Looks like Nilin was too big for her jeans, but I don’t know how that’s possible since those were some very tight jeans. Like I’ve seen some videogame protagonists with tight clothing, but that right there was just ridiculous.

So Remember Me is a story about a weird girl who wakes up in a fortress and is about to have her memory wiped out. When all of  a sudden a mysterious voice named Edge helps break her out of memory prison and gets enlisted with the Erroists, an underground resistance.  Now she must find out who she is and must put a stop to Memorize. She must ‘Remember Me‘! Or her, whatever!
In case you couldn’t tell by the obviously made up names, this game is stupid. Our main character is a walking soap opera who we’re suppose to sympathize with, except the problem is she’s just not that well written. The villains are even worse, they’re over-the-top with their evil domination plans and have some of the cheesiest dialogue I’ve ever heard. The plot’s also a convoluted mess as we’re suppose to be fascinated with unraveling what happened to Nilin, but by the end you’re so captivated by the stupidity of what’s currently going on that you forget there’s a mystery here.

Not even the combat can make up for the poor plotting here. It’s basically a rhythm fighting game, except you can create your own combo’s to fight enemies. Sounds really cool, right? Well sadly as it turns out, the layout for dishing out these combos feels clunky and a hassle to figure out. Throughout most of the game I just found myself just button-mashing, and I’ve rarely had an incentive to really experiment with the Pressens I was given.
Also once again, it really would have benefited if they just stuck with simple names rather than these obviously made-up ones that sound really forced.

Its combat is repetitive, the story is stupid, the main character is forgettable, but at least it looks pretty. That’s about the only good thing I can say, it’s just unfortunate that everything else is just kind of crap. So yeah, definitely won’t be remembering this game again.

Beyond Contender

Beyond: Two Souls:

Oh David Cage, will we ever stop these conflicts between us? I was afraid you’d say, “Quick-time events! We need more quick-time events!” Well, guess we should get into this one last time, hopefully.

Beyond: Two Souls is a ‘game’ made by Quantic Dreams and famous movie producer, I mean, videogame producer David Cage. The story is about a troubled girl named Jodie who has a psychic link to a spirit named Aiden. We chronicle through their adventures as we see Jodie start out as a confused (and kind of schlubby) girl, and become a psi-ops commando. It’s a dramatic and intense story that features many of David Cage’s wonderful tropes,  almost-rape scenarios, wacky homeless people, ancient conspiracies, and a lot of QTE’s.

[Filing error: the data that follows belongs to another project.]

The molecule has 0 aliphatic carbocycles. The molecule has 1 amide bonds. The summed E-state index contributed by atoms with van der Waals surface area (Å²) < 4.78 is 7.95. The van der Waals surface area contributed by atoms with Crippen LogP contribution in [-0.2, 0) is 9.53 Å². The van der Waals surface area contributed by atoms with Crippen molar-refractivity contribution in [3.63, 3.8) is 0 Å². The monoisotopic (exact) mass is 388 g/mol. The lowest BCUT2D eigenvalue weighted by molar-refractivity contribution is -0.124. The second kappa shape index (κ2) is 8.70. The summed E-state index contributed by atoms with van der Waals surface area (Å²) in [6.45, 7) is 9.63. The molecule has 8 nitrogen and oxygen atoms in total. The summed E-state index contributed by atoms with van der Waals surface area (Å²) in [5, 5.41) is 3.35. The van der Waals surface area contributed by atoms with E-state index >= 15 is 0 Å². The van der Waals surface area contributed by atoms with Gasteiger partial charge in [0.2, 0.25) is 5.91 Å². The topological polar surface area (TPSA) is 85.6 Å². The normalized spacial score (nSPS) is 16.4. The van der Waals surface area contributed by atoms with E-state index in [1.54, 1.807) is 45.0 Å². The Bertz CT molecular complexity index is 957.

It’s hard to really take this into account as a game, because the sense of challenge in this game is halted by the inability to die. Jodie apparently can never die in this game, despite the fact that it’s a fucking videogame. Each part of the game that could possibly lead up to a gameplay segment is easily foiled once you figure out that there’s no way you can lose. And no, the choices in this game barely even matter and are so minimal I completely forgot about them.

A good majority of the game’s story is a convoluted wreck, mostly for the fact that it’s told out of sequence. Each chapter in Jodie’s life is randomly scattered, and because of that it’s hard to really feel a sense of sympathy or care for these characters. It’s interesting on the basis that’s it’s Ellen Page and William Dafoe in these roles, but aside from that there’s not much else positive I could say. I originally thought that this game was a step up from Heavy Rain, but in many ways it’s a step back because Cage isn’t juggling as many characters.

It’s just boring, and by the end you’re left with this feeling of, “Did I just watch a ten hour movie?” Here’s hoping that sequel doesn’t happen, Beyond-er: Three Souls!

The Main Trash –

Colonial Marines Contender

Aliens: Colonial Marines:

Here we come to the ‘coup de grace’ of the Alien series, Aliens: Colonial Marines. A game some would consider to be one of their most anticipated games of the year, which is hard to believe if you’ve never followed the promotional stuff for this game. On the other hand maybe the impact of this game’s release would have been less attentive if the E3 footage showed what the game actually looked like. The things that happened behind the scenes over at Gearbox and Sega is really fascinating, but for right now let’s just focus on the game.

Set after the events of Aliens, Colonial Marines is about a search and rescue team trying to discover what happened to the crew on the Sulaco. Along the way they encounter more Xenomorphs, and Weyland-Yutani troops who apparently want something from the wreckage.
In the review I’ve described it as a Universal theme park ride, and I think that rings definitely true here. Each set-piece you visit in the game is all taken from Aliens. So I hope you like revisiting the Sulaco  and planet LV-426 because that’s all you’ll be doing in the game.

The control layout feels awfully similar to Call of Duty, which would be fine if it weren’t for everything else that was wrong. The A.I. in this game is really goofy, Xenomorphs will clip into walls, Yutani Troops scatter like crazy across certain levels, and of course every enemy doesn’t mesh well with these open levels. Weapons feel inconsistent and some times it’s difficult to tell what you’re shooting at times. There’s also weapon upgrades, but even that is pretty buggy too.